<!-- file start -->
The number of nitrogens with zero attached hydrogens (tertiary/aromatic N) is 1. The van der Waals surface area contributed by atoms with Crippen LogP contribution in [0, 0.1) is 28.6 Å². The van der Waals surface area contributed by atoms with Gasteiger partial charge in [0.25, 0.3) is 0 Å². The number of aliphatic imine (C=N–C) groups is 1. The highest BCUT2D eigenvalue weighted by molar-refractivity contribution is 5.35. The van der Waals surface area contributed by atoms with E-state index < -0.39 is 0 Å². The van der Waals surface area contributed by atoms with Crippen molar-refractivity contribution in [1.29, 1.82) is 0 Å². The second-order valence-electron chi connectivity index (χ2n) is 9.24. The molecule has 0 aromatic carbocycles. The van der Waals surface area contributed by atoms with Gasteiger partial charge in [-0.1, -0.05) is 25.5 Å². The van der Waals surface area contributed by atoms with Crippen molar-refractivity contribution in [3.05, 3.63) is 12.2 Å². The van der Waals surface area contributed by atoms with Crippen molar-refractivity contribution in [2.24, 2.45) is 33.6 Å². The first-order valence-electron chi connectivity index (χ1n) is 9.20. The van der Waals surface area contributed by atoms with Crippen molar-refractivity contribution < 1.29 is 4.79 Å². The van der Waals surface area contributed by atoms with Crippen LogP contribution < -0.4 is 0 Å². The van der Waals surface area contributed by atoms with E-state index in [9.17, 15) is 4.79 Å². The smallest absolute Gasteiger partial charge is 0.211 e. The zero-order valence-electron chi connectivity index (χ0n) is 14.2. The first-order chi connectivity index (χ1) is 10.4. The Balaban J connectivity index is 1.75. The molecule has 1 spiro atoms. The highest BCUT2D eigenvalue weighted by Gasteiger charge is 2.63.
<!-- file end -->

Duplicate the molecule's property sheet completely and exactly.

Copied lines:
The number of nitrogens with zero attached hydrogens (tertiary/aromatic N) is 1. The van der Waals surface area contributed by atoms with Crippen LogP contribution in [0, 0.1) is 28.6 Å². The van der Waals surface area contributed by atoms with Gasteiger partial charge in [0.25, 0.3) is 0 Å². The number of aliphatic imine (C=N–C) groups is 1. The highest BCUT2D eigenvalue weighted by molar-refractivity contribution is 5.35. The van der Waals surface area contributed by atoms with E-state index < -0.39 is 0 Å². The van der Waals surface area contributed by atoms with Crippen molar-refractivity contribution in [1.29, 1.82) is 0 Å². The second-order valence-electron chi connectivity index (χ2n) is 9.24. The molecule has 0 aromatic carbocycles. The van der Waals surface area contributed by atoms with Gasteiger partial charge in [-0.1, -0.05) is 25.5 Å². The van der Waals surface area contributed by atoms with Crippen molar-refractivity contribution in [3.05, 3.63) is 12.2 Å². The van der Waals surface area contributed by atoms with Crippen molar-refractivity contribution in [2.24, 2.45) is 33.6 Å². The first-order valence-electron chi connectivity index (χ1n) is 9.20. The van der Waals surface area contributed by atoms with Crippen molar-refractivity contribution < 1.29 is 4.79 Å². The van der Waals surface area contributed by atoms with Crippen LogP contribution < -0.4 is 0 Å². The van der Waals surface area contributed by atoms with E-state index in [9.17, 15) is 4.79 Å². The smallest absolute Gasteiger partial charge is 0.211 e. The zero-order valence-electron chi connectivity index (χ0n) is 14.2. The first-order chi connectivity index (χ1) is 10.4. The Balaban J connectivity index is 1.75. The molecule has 1 spiro atoms. The highest BCUT2D eigenvalue weighted by Gasteiger charge is 2.63.